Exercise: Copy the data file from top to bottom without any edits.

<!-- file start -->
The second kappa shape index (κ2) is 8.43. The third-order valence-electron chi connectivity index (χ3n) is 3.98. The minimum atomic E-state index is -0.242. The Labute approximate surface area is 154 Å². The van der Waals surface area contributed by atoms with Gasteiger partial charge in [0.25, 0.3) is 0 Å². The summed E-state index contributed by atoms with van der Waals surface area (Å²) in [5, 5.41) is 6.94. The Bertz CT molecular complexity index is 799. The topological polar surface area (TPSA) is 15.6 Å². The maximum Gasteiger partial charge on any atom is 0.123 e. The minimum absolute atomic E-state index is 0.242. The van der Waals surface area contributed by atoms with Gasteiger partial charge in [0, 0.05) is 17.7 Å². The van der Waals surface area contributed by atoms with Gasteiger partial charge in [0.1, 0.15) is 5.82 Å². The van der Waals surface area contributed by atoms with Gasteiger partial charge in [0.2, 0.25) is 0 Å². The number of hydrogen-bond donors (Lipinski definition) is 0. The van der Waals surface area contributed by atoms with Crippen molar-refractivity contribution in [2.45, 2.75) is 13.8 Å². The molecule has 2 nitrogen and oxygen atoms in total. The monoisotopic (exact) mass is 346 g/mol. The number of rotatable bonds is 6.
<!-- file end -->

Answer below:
The second kappa shape index (κ2) is 8.43. The third-order valence-electron chi connectivity index (χ3n) is 3.98. The minimum atomic E-state index is -0.242. The Labute approximate surface area is 154 Å². The van der Waals surface area contributed by atoms with Gasteiger partial charge in [0.25, 0.3) is 0 Å². The summed E-state index contributed by atoms with van der Waals surface area (Å²) in [5, 5.41) is 6.94. The Bertz CT molecular complexity index is 799. The topological polar surface area (TPSA) is 15.6 Å². The maximum Gasteiger partial charge on any atom is 0.123 e. The minimum absolute atomic E-state index is 0.242. The van der Waals surface area contributed by atoms with Gasteiger partial charge in [0, 0.05) is 17.7 Å². The van der Waals surface area contributed by atoms with Gasteiger partial charge in [0.1, 0.15) is 5.82 Å². The van der Waals surface area contributed by atoms with Gasteiger partial charge in [0.2, 0.25) is 0 Å². The number of hydrogen-bond donors (Lipinski definition) is 0. The van der Waals surface area contributed by atoms with Crippen molar-refractivity contribution in [2.45, 2.75) is 13.8 Å². The molecule has 2 nitrogen and oxygen atoms in total. The monoisotopic (exact) mass is 346 g/mol. The number of rotatable bonds is 6.